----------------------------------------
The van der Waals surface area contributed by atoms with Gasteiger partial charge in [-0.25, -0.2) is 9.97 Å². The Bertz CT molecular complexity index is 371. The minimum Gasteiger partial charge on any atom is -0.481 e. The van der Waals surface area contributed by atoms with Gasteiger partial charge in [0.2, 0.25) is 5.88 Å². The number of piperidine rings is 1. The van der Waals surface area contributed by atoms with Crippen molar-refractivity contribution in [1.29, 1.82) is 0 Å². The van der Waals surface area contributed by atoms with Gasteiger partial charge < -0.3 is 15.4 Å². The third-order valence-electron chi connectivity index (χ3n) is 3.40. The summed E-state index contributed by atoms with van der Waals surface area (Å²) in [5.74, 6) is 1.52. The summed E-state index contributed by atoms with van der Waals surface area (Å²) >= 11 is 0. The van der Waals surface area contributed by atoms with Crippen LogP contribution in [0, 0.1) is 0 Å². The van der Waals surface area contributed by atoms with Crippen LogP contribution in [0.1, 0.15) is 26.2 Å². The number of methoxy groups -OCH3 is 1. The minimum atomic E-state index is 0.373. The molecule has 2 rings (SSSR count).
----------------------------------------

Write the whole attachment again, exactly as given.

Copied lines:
The van der Waals surface area contributed by atoms with Gasteiger partial charge in [-0.25, -0.2) is 9.97 Å². The Bertz CT molecular complexity index is 371. The minimum Gasteiger partial charge on any atom is -0.481 e. The van der Waals surface area contributed by atoms with Gasteiger partial charge in [0.2, 0.25) is 5.88 Å². The number of piperidine rings is 1. The van der Waals surface area contributed by atoms with Crippen molar-refractivity contribution in [1.29, 1.82) is 0 Å². The van der Waals surface area contributed by atoms with Gasteiger partial charge < -0.3 is 15.4 Å². The third-order valence-electron chi connectivity index (χ3n) is 3.40. The summed E-state index contributed by atoms with van der Waals surface area (Å²) in [5.74, 6) is 1.52. The summed E-state index contributed by atoms with van der Waals surface area (Å²) >= 11 is 0. The van der Waals surface area contributed by atoms with Crippen LogP contribution in [0, 0.1) is 0 Å². The van der Waals surface area contributed by atoms with Crippen LogP contribution in [0.1, 0.15) is 26.2 Å². The number of methoxy groups -OCH3 is 1. The minimum atomic E-state index is 0.373. The molecule has 2 rings (SSSR count).